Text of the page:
Overdosing on Cold and Flu Medications

Intentional and Unintentional

Over-the-counter (OTC) cough and cold medicines are widely available, low-cost, and can help relieve some symptoms of upper respiratory infections and the flu. While they have some benefits, these medications carry a risk of overdosing.

Overdosing of OTC cold and flu remedies is often accidental—due to errors like misreading product labels or dosing. Sometimes, these medications are also intentionally abused.

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How an Accidental Overdose Happens

Overconsumption of drugs found in cold and flu remedies, such as acetaminophen, non-steroidal anti-inflammatories, dextromethorphan, pseudoephedrine, and antihistamines, pose health risks. Using these medications with alcohol can also lead to overdosing.

There are several reasons that accidental overdoses can happen with these medications.

Overdosing on OTC cold and flu medications can happen when someone ignores dosing recommendations and takes whatever dose they deem necessary. Some people may take larger or more frequent doses in an effort to overcome illness faster.

And people may misread a product label or measure the dose incorrectly due to simple human error.

Taking different OTC cold and flu remedies can cause an overdose if they contain some of the same ingredients. For example, if you were to take a multi-symptom medication like NyQuil along with Tylenol (or Tylenol Extra Strength) for fever and pain, you could overdose on acetaminophen, which is in both products.

Taking too much acetaminophen can potentially cause liver damage. This risk is even higher with alcohol. According to research published in the Journal of Clinical and Translational Hepatology, acetaminophen overdose accounts for more than 50% of overdose-related acute liver failures in the United States.

Ways to avoid these mistakes include:

  • Read the product labels
  • Avoiding co-administration of remedies with the same ingredients
  • Limit yourself to the recommended dose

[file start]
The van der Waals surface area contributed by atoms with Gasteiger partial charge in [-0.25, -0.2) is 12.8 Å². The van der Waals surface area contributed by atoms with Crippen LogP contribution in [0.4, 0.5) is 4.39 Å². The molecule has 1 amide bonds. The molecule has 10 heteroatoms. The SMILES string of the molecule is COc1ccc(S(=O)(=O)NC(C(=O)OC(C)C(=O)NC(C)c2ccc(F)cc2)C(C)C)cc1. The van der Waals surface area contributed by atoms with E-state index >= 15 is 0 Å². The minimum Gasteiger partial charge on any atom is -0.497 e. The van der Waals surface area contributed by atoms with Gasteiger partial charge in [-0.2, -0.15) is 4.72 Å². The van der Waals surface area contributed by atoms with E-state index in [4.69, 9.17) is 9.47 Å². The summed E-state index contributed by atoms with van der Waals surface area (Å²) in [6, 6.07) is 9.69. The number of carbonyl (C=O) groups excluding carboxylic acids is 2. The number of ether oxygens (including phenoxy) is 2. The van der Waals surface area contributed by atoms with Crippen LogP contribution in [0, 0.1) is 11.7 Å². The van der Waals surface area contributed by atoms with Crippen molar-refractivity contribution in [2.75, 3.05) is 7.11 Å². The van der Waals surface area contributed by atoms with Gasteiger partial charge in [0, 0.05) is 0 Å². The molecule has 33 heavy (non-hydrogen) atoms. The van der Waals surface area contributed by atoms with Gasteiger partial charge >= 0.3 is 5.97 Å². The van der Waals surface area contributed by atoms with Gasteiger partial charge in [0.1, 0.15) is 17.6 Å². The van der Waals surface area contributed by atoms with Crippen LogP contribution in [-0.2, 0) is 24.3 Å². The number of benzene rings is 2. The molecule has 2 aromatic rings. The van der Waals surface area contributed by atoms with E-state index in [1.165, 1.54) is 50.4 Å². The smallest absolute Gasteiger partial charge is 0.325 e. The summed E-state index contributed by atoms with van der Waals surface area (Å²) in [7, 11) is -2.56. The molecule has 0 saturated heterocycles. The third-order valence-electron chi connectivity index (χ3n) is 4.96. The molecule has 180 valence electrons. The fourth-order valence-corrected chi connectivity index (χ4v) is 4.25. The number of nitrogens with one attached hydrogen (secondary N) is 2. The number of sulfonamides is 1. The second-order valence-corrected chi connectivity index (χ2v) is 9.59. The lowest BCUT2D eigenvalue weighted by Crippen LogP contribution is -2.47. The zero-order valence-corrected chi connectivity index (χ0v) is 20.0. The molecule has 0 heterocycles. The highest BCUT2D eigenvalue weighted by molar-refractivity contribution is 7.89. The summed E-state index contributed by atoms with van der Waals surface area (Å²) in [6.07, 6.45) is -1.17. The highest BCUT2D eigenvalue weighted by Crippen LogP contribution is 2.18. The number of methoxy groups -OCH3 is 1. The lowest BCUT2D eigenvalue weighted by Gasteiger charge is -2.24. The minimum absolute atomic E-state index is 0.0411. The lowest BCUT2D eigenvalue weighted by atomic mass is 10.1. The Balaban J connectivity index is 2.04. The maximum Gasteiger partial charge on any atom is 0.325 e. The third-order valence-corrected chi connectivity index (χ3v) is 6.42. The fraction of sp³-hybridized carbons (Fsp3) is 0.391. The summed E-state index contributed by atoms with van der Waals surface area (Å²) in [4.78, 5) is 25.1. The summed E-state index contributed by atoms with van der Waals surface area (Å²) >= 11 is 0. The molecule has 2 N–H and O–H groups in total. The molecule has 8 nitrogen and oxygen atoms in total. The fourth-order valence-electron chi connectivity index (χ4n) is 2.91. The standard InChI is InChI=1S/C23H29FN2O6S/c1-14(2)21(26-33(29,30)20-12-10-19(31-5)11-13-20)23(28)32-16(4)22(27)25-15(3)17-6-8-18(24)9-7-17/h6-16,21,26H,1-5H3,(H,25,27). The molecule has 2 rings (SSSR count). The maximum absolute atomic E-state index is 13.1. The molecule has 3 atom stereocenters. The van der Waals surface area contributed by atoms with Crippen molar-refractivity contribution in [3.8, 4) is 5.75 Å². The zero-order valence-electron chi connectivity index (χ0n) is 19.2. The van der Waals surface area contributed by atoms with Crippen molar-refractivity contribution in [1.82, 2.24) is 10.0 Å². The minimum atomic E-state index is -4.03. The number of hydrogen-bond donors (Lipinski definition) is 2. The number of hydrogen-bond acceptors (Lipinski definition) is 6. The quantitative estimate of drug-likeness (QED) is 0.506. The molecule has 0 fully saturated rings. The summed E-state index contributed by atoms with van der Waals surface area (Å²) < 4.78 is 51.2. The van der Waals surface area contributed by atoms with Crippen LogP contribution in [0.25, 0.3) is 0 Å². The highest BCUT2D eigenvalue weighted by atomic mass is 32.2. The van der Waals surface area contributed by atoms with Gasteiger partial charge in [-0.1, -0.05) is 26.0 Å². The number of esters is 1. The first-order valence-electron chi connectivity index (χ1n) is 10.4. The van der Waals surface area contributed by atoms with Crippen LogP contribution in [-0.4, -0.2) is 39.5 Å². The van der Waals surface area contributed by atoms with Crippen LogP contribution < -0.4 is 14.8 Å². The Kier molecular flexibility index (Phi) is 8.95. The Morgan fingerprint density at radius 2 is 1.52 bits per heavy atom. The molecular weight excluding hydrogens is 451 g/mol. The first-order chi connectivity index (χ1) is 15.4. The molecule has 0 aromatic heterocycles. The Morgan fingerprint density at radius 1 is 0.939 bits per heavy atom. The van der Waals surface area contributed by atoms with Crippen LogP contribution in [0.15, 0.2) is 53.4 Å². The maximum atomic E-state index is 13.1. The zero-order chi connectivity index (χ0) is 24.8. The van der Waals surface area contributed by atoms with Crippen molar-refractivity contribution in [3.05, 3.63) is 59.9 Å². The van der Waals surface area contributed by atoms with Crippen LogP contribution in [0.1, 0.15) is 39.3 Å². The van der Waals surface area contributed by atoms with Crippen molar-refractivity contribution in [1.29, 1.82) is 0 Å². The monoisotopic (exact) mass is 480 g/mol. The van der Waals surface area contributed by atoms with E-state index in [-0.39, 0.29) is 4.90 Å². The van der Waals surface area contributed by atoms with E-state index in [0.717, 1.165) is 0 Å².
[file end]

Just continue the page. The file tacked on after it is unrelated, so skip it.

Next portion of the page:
• Don't drink alcohol when you've been taking cold and flu medications

Cold/Flu Medicines and Kids

A 2015 report in the journal Pediatrics in Review concluded that OTC preparations are no more effective in treating cough and cold symptoms compared to placebo and that the products have not been proven to be safe and effective in young children.

The U.S. Food and Drug Administration (FDA) asserts that most children will recover from cold and flu on their own without the need for medicine and advises against the use of these medications in children under four years old unless a doctor specifically tells you to do so.

Signs of Accidental Overdose

Though you may never anticipate a cold and flu medication overdose, they can easily happen. It's important to recognize the signs of overdose.

Symptoms of a potential overdose of OTC cold and flu medication include:

  • Excessive tiredness or lethargy
  • Extreme dizziness or drowsiness
  • Sudden anxiety or jitteriness
  • Confusion
  • Abdominal pain
  • Labored or shallow breathing
  • Loss of appetite
  • Nausea or vomiting
  • Rapid heart rate
  • Blurred vision
  • Dilated pupils
  • Dark-colored urine
  • Unresponsivenessness

Call Poison Control at 1-800-222-1222 and seek emergency care if you think you've given yourself or your child too much cold and flu medication.

Medication Abuse

In the past, codeine and alcohol contained in many OTC cough syrups were abused.

As a public health safety measure, alcohol is not a component of most OTC remedies, while codeine has been classified controlled substance. Products containing 90 mg or more of codeine, like Tylenol 3, are Schedule III controlled substances.

Some people abuse OTC cold, cough, and flu remedies containing dextromethorphan (DMX). These products are readily available throughout the United States in syrup, tablet, and powder form.